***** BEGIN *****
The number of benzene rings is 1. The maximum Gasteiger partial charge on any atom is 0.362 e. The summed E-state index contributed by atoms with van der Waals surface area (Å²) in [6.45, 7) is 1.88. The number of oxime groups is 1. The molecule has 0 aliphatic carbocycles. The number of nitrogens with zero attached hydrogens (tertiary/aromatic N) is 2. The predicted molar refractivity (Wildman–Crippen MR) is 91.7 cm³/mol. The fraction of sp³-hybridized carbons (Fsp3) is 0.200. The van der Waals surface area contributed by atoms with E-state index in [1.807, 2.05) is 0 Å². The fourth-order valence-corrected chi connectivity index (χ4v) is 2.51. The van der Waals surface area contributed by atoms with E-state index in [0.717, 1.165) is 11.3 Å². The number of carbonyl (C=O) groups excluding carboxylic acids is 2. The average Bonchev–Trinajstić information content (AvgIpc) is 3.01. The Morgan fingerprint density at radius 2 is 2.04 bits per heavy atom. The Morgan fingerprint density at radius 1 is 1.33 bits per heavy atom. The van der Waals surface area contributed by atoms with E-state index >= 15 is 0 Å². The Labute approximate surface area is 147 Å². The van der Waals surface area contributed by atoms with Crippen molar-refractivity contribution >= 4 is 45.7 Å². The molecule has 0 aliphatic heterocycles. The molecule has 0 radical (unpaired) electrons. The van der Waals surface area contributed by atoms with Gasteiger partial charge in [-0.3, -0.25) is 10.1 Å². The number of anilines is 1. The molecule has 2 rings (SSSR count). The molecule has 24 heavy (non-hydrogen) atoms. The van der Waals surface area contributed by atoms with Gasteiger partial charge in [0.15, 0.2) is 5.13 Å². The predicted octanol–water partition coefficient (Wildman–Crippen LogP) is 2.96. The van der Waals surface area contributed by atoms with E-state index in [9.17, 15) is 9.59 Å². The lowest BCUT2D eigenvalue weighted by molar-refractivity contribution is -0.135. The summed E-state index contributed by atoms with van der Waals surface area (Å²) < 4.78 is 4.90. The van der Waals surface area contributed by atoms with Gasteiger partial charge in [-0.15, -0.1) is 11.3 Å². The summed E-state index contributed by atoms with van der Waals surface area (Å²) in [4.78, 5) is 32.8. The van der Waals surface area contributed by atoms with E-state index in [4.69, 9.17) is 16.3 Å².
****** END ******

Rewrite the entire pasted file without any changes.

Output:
The number of benzene rings is 1. The maximum Gasteiger partial charge on any atom is 0.362 e. The summed E-state index contributed by atoms with van der Waals surface area (Å²) in [6.45, 7) is 1.88. The number of oxime groups is 1. The molecule has 0 aliphatic carbocycles. The number of nitrogens with zero attached hydrogens (tertiary/aromatic N) is 2. The predicted molar refractivity (Wildman–Crippen MR) is 91.7 cm³/mol. The fraction of sp³-hybridized carbons (Fsp3) is 0.200. The van der Waals surface area contributed by atoms with E-state index in [1.807, 2.05) is 0 Å². The fourth-order valence-corrected chi connectivity index (χ4v) is 2.51. The van der Waals surface area contributed by atoms with E-state index in [0.717, 1.165) is 11.3 Å². The number of carbonyl (C=O) groups excluding carboxylic acids is 2. The average Bonchev–Trinajstić information content (AvgIpc) is 3.01. The Morgan fingerprint density at radius 2 is 2.04 bits per heavy atom. The Morgan fingerprint density at radius 1 is 1.33 bits per heavy atom. The van der Waals surface area contributed by atoms with E-state index >= 15 is 0 Å². The Labute approximate surface area is 147 Å². The van der Waals surface area contributed by atoms with Crippen molar-refractivity contribution >= 4 is 45.7 Å². The molecule has 0 aliphatic heterocycles. The molecule has 0 radical (unpaired) electrons. The van der Waals surface area contributed by atoms with Gasteiger partial charge in [-0.3, -0.25) is 10.1 Å². The number of anilines is 1. The molecule has 2 rings (SSSR count). The molecule has 24 heavy (non-hydrogen) atoms. The van der Waals surface area contributed by atoms with Gasteiger partial charge in [0.15, 0.2) is 5.13 Å². The predicted octanol–water partition coefficient (Wildman–Crippen LogP) is 2.96. The van der Waals surface area contributed by atoms with E-state index in [9.17, 15) is 9.59 Å². The lowest BCUT2D eigenvalue weighted by molar-refractivity contribution is -0.135. The summed E-state index contributed by atoms with van der Waals surface area (Å²) < 4.78 is 4.90. The van der Waals surface area contributed by atoms with Gasteiger partial charge in [-0.15, -0.1) is 11.3 Å². The summed E-state index contributed by atoms with van der Waals surface area (Å²) in [4.78, 5) is 32.8. The van der Waals surface area contributed by atoms with E-state index in [4.69, 9.17) is 16.3 Å².